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Summary of key comments and issues addressed by members of other arts, business and cultural groups at Subcommittee on West Kowloon Cultural District Development meeting
23rd October 2007


I. HONG KONG’S LACK OF A CULTURAL POLICY

Zuni Icosohedron:

Hong Kong needs to revisit the question of Cultural Policy, as HK virtually has no policy right now. We need a cultural venue policy, a library policy, an arts policy, a parks policy, etc. We need a Legco monitoring system for WKCD.

The Central Police Station case is instructive—they do not have the right people to draw up a plan. The arts community should develop policy, the government should facilitate. Details are the decisive factor

Civic Party:

What objectives do we have for new cultural development? Cultural policy not to be created by WKCD. What is cultural policy for WKCD in particular and for Hong Kong in general? HK requires a major cultural infrastructure as well as a cultural district.

The Association of Managers, Cultural Services:

We need a cultural policy covering both new and existing venues. How do we position existing venues? We will still need community based performance spaces. We need to be building up audiences NOW, and to have a coherent policy for doing this. In my sector, we have only 8 managers but we have to organize 900 performances a year. Rather than supporting us, the government has cut resources and frozen hiring of new staff for years. Morale is quite low, and turnover high. Most cultural managers presently working have less than 2 years’ experience. The government has not listened to us or supported our recommendations to build programmes for the community that will to build up arts and culture. In this interim period it is crucial that the government should inject more human resources and funding for community-based arts and culture, otherwise the audience for and appreciation of these things in Hong Kong will never grow and mature.


II. NEED FOR INTEGERATED COMMUNITY DEVELOPMENT OF CULTURAL RESOURCES

Hong Kong Children’s Benevolent Society, Cheung Sha Wan Centre:

We see no consideration in the current policies to help expand and support cultural resources for the weak, vulnerable, poor and disempowered. In the places we work, we see almost no really community-based cultural resources, human resources, financially supported programming. The debate about WKCD should be an opportunity to examine the needs of the vulnerable sectors and to find ways to enrich their lives as well, on a community level.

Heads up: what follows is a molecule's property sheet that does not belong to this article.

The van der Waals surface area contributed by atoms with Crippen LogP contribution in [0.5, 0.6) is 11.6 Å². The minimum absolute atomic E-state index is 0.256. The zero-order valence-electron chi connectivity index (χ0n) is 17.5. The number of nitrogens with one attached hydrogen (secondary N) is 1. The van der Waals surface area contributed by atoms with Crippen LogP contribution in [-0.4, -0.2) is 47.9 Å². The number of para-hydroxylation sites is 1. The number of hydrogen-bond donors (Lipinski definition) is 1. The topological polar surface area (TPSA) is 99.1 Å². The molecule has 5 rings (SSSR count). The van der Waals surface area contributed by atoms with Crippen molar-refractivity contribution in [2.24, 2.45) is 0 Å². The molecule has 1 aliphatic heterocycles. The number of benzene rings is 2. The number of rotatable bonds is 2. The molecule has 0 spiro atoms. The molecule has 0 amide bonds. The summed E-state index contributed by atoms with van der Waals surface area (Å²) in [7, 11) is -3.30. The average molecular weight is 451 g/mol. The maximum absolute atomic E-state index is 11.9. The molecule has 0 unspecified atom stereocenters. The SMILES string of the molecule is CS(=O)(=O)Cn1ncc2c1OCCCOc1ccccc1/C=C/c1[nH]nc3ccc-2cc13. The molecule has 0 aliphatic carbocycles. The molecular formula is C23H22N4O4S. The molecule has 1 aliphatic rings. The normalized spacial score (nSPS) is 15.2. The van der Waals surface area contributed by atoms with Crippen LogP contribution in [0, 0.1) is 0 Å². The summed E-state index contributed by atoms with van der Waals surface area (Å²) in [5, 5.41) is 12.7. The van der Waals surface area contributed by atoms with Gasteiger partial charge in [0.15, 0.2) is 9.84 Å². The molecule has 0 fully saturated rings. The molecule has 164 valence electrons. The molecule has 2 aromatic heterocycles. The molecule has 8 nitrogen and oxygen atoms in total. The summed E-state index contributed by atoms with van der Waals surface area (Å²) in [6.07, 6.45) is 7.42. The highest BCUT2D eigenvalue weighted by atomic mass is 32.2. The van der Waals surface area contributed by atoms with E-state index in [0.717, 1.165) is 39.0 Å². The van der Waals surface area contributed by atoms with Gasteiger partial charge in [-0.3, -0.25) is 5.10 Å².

HK Arts Administrators Association:

We need to develop synergy among and within arts facilities, both new and existing ones. The development of WKCD does not and should not preclude district-based hubs.

Hong Kong Arts Centre:

We need to develop a healthy cultural ecology, connections to local community. We need new channels of investment and sponsorship of the arts. We support WKCD but cultural planning should be organic.


III. HUMAN RESOURCES:


Hong Kong Arts Administrators Association Ltd:

We need to improve existing facilities and for human resource planning
NOW. Macao has been building up its cultural infrastructure in the last few years, and has been drawing expertise away from Hong Kong. This situation is occurring also in the Mainland. We need to take action or face a continuing brain drain.

Zuni:

To date there is no concrete proposal for software/human resources, which also should be part of a cultural policy. Very few people join the arts professionally, because government policy does not encourage artistic creation. We need to work with international arts organization and arrange for large-scale, long-term internships, not just a few months but a few years. Arts education needs to be promoted now, across the board.


IV. PROMISE OF A GREEN DISTRICT

People’s Democracy Foundation: